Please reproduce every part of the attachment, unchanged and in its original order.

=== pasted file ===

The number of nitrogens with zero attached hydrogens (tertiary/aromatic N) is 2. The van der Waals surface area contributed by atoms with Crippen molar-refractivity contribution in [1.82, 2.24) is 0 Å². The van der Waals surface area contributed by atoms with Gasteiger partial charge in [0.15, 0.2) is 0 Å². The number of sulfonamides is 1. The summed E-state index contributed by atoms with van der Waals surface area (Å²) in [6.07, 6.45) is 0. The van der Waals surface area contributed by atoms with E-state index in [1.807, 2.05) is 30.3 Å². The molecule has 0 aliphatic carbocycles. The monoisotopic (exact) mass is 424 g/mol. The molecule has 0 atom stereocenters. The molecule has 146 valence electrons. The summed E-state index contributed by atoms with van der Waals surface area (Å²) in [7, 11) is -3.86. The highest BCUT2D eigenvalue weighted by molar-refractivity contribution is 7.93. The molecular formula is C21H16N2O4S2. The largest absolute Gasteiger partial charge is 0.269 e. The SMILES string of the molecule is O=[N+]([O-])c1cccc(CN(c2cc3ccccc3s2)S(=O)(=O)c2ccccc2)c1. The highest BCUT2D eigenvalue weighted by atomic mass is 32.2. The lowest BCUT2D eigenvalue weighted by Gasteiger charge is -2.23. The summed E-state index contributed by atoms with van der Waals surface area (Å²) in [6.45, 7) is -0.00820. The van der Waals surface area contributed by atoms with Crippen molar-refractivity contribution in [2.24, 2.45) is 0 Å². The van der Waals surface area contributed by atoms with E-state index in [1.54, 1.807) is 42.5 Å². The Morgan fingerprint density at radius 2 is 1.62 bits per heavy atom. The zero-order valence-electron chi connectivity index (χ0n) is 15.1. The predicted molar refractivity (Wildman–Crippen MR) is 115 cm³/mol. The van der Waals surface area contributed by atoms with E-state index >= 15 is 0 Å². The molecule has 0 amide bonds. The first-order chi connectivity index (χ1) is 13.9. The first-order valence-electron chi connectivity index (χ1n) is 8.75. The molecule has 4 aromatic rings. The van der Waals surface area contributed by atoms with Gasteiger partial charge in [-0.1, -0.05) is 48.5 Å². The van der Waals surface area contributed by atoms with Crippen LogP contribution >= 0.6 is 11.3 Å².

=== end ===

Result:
The number of nitrogens with zero attached hydrogens (tertiary/aromatic N) is 2. The van der Waals surface area contributed by atoms with Crippen molar-refractivity contribution in [1.82, 2.24) is 0 Å². The van der Waals surface area contributed by atoms with Gasteiger partial charge in [0.15, 0.2) is 0 Å². The number of sulfonamides is 1. The summed E-state index contributed by atoms with van der Waals surface area (Å²) in [6.07, 6.45) is 0. The van der Waals surface area contributed by atoms with E-state index in [1.807, 2.05) is 30.3 Å². The molecule has 0 aliphatic carbocycles. The monoisotopic (exact) mass is 424 g/mol. The molecule has 0 atom stereocenters. The molecule has 146 valence electrons. The summed E-state index contributed by atoms with van der Waals surface area (Å²) in [7, 11) is -3.86. The highest BCUT2D eigenvalue weighted by molar-refractivity contribution is 7.93. The molecular formula is C21H16N2O4S2. The largest absolute Gasteiger partial charge is 0.269 e. The SMILES string of the molecule is O=[N+]([O-])c1cccc(CN(c2cc3ccccc3s2)S(=O)(=O)c2ccccc2)c1. The highest BCUT2D eigenvalue weighted by atomic mass is 32.2. The lowest BCUT2D eigenvalue weighted by Gasteiger charge is -2.23. The summed E-state index contributed by atoms with van der Waals surface area (Å²) in [6.45, 7) is -0.00820. The van der Waals surface area contributed by atoms with Crippen molar-refractivity contribution in [2.24, 2.45) is 0 Å². The van der Waals surface area contributed by atoms with E-state index in [1.54, 1.807) is 42.5 Å². The Morgan fingerprint density at radius 2 is 1.62 bits per heavy atom. The zero-order valence-electron chi connectivity index (χ0n) is 15.1. The predicted molar refractivity (Wildman–Crippen MR) is 115 cm³/mol. The van der Waals surface area contributed by atoms with E-state index >= 15 is 0 Å². The molecule has 0 amide bonds. The first-order chi connectivity index (χ1) is 13.9. The first-order valence-electron chi connectivity index (χ1n) is 8.75. The molecule has 4 aromatic rings. The van der Waals surface area contributed by atoms with Gasteiger partial charge in [-0.1, -0.05) is 48.5 Å². The van der Waals surface area contributed by atoms with Crippen LogP contribution >= 0.6 is 11.3 Å².